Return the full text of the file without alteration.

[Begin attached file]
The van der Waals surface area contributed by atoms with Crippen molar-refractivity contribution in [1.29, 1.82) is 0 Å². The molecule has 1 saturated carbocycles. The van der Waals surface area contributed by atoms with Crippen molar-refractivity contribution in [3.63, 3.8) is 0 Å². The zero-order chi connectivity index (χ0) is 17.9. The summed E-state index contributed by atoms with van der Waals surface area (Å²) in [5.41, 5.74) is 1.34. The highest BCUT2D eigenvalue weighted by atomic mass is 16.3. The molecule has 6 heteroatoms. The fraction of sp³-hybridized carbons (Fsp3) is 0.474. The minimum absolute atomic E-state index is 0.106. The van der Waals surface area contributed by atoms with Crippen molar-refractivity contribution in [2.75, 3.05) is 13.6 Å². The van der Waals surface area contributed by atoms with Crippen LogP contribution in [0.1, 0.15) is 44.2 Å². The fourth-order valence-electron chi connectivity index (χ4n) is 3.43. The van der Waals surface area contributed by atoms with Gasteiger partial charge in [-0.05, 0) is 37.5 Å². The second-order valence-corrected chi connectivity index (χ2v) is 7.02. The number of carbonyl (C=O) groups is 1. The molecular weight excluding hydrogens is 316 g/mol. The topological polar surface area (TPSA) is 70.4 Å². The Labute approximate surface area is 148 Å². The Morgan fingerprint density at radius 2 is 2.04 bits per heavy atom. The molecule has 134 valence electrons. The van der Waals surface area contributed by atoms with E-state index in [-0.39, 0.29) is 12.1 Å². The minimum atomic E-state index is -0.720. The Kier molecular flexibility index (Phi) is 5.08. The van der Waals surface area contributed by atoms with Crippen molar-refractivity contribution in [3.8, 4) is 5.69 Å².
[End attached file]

The van der Waals surface area contributed by atoms with Crippen molar-refractivity contribution in [1.29, 1.82) is 0 Å². The molecule has 1 saturated carbocycles. The van der Waals surface area contributed by atoms with Crippen molar-refractivity contribution in [3.63, 3.8) is 0 Å². The zero-order chi connectivity index (χ0) is 17.9. The summed E-state index contributed by atoms with van der Waals surface area (Å²) in [5.41, 5.74) is 1.34. The highest BCUT2D eigenvalue weighted by atomic mass is 16.3. The molecule has 6 heteroatoms. The fraction of sp³-hybridized carbons (Fsp3) is 0.474. The minimum absolute atomic E-state index is 0.106. The van der Waals surface area contributed by atoms with Crippen molar-refractivity contribution in [2.75, 3.05) is 13.6 Å². The van der Waals surface area contributed by atoms with Crippen LogP contribution in [0.1, 0.15) is 44.2 Å². The fourth-order valence-electron chi connectivity index (χ4n) is 3.43. The van der Waals surface area contributed by atoms with Gasteiger partial charge in [-0.05, 0) is 37.5 Å². The second-order valence-corrected chi connectivity index (χ2v) is 7.02. The number of carbonyl (C=O) groups is 1. The molecular weight excluding hydrogens is 316 g/mol. The topological polar surface area (TPSA) is 70.4 Å². The Labute approximate surface area is 148 Å². The Morgan fingerprint density at radius 2 is 2.04 bits per heavy atom. The molecule has 134 valence electrons. The van der Waals surface area contributed by atoms with E-state index in [-0.39, 0.29) is 12.1 Å². The minimum atomic E-state index is -0.720. The Kier molecular flexibility index (Phi) is 5.08. The van der Waals surface area contributed by atoms with Crippen molar-refractivity contribution in [3.8, 4) is 5.69 Å².